Bella Fontana

A weekly column about life in Bellefonte, PA, reprinted from the Centre Daily Times

Sunday, May 22, 2005

Tiny things hit home in big ways

A Saturday in town could be just an ordinary day or, if you add it all up, an extraordinary one filled with pleasures that defy the putdown implied in the word "feel-good."

May 7, was that kind of Saturday for me.

First thing in the morning, a boy in a baseball uniform came to the door collecting for Little League. His father smiled from the sidewalk as I asked, "Are there girls on the team? Do they get to play?"

When he answered "yes" to both questions, I stuffed a dollar in his canister, thinking of the old days when the game was strictly for boys.

At the market, the bakery lady ran after a customer who had asked for sticky rolls. She had found one last package in her van and was happy to sell it to him. The egg lady eyed my torn jeans, which she could use for a rug she is weaving out of old ones -- as soon as I find time to get a new pair.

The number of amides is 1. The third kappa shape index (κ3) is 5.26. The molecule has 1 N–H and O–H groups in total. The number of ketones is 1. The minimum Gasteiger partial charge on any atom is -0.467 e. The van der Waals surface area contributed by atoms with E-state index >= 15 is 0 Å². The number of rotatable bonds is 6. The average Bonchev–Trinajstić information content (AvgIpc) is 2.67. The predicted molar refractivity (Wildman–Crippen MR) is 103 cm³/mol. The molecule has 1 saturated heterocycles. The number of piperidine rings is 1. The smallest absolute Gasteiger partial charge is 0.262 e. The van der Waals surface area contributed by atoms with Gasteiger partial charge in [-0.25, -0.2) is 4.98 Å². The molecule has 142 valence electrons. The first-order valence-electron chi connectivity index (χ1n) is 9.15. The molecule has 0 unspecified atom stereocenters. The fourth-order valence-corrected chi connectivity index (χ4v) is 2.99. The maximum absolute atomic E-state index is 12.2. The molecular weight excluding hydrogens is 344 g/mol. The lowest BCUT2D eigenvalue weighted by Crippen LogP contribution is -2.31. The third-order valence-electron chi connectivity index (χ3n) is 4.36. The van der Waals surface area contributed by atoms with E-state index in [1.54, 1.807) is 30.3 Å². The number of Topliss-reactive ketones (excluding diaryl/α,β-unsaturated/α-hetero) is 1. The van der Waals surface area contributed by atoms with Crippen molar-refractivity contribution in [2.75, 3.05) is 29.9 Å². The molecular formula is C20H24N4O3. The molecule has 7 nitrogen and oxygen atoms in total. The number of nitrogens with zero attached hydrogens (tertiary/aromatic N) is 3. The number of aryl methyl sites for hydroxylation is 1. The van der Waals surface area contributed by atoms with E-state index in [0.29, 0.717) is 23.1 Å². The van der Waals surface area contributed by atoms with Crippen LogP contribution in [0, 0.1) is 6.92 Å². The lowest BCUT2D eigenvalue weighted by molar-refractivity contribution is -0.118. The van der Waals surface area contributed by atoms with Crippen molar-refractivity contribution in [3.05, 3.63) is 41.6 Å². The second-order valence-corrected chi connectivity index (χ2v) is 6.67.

Cutting through the cemetery, I wondered why the caretaker stopped his mower. He wanted to make sure that nothing got thrown out at me from the blade.

On Howard Street, I looked over items at a yard sale and found out from the homeowner how to identify good cast iron. I may make a fortune yet.

Back on my street, two little boys took turns with a bike. One was barefoot -- a sure sign of warmer weather after a bone-chilling spring.

At evening services, Deacon Tom read a letter to mothers everywhere, thanking them for all the little things they do. And little things are what this day was all about, at least until I got home at 6 p.m. to watch the Kentucky Derby.

Jeremy Rose, riding Afleet Alex, the sentimental favorite to win, fought his way to what looked like the lead. As everyone now knows, he came in third in a breathtaking finish.

When I had Jeremy in senior homeroom, I missed him one morning when I took attendance. He came up to me later and said, "Mrs. Bechdel, you marked me absent this morning. I was there."

It's true. I didn't see him in the back of the room that day, but I couldn't miss him in his green-and-gold jockey silks riding a gorgeous horse in the country's biggest race.

For one Saturday in May, it was great to look past the irony and suspicion of our times and enjoy life's simple pleasures without apology.